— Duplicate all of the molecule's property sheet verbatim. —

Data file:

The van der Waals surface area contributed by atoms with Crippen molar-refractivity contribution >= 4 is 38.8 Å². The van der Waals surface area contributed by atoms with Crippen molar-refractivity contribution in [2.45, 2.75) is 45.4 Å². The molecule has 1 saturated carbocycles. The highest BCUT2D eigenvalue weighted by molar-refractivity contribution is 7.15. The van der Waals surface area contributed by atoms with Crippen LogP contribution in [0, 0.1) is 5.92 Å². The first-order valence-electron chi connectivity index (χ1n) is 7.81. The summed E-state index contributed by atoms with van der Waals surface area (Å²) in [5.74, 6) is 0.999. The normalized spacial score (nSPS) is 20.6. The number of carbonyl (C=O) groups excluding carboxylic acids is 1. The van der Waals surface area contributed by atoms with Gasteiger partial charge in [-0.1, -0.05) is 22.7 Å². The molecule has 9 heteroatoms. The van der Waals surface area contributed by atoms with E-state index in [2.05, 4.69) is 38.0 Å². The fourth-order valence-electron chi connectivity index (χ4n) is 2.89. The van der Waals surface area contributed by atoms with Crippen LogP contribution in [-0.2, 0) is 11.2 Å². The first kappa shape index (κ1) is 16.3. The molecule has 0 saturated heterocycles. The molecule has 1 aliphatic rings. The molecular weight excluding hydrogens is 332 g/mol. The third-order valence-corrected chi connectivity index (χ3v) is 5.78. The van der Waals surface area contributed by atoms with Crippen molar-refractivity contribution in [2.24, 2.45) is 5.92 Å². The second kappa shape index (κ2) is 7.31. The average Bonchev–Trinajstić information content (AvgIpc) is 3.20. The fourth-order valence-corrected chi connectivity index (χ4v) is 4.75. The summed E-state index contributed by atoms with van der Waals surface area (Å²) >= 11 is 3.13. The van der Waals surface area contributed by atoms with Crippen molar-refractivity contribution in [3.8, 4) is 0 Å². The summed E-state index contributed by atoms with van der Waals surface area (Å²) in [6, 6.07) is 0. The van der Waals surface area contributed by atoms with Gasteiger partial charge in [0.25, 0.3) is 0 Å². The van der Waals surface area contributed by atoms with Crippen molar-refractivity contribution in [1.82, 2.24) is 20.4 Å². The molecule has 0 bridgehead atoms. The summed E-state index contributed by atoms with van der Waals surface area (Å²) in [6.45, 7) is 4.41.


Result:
The van der Waals surface area contributed by atoms with Crippen molar-refractivity contribution >= 4 is 38.8 Å². The van der Waals surface area contributed by atoms with Crippen molar-refractivity contribution in [2.45, 2.75) is 45.4 Å². The molecule has 1 saturated carbocycles. The highest BCUT2D eigenvalue weighted by molar-refractivity contribution is 7.15. The van der Waals surface area contributed by atoms with Crippen LogP contribution in [0, 0.1) is 5.92 Å². The first-order valence-electron chi connectivity index (χ1n) is 7.81. The summed E-state index contributed by atoms with van der Waals surface area (Å²) in [5.74, 6) is 0.999. The normalized spacial score (nSPS) is 20.6. The number of carbonyl (C=O) groups excluding carboxylic acids is 1. The van der Waals surface area contributed by atoms with Gasteiger partial charge in [-0.1, -0.05) is 22.7 Å². The molecule has 9 heteroatoms. The van der Waals surface area contributed by atoms with E-state index in [2.05, 4.69) is 38.0 Å². The fourth-order valence-electron chi connectivity index (χ4n) is 2.89. The van der Waals surface area contributed by atoms with Crippen LogP contribution in [-0.2, 0) is 11.2 Å². The first kappa shape index (κ1) is 16.3. The molecule has 0 saturated heterocycles. The molecule has 1 aliphatic rings. The molecular weight excluding hydrogens is 332 g/mol. The third-order valence-corrected chi connectivity index (χ3v) is 5.78. The van der Waals surface area contributed by atoms with Crippen molar-refractivity contribution in [2.24, 2.45) is 5.92 Å². The second kappa shape index (κ2) is 7.31. The average Bonchev–Trinajstić information content (AvgIpc) is 3.20. The fourth-order valence-corrected chi connectivity index (χ4v) is 4.75. The summed E-state index contributed by atoms with van der Waals surface area (Å²) >= 11 is 3.13. The van der Waals surface area contributed by atoms with Crippen molar-refractivity contribution in [3.8, 4) is 0 Å². The summed E-state index contributed by atoms with van der Waals surface area (Å²) in [6, 6.07) is 0. The van der Waals surface area contributed by atoms with Gasteiger partial charge in [0.25, 0.3) is 0 Å². The van der Waals surface area contributed by atoms with Crippen molar-refractivity contribution in [1.82, 2.24) is 20.4 Å². The molecule has 0 bridgehead atoms. The summed E-state index contributed by atoms with van der Waals surface area (Å²) in [6.45, 7) is 4.41.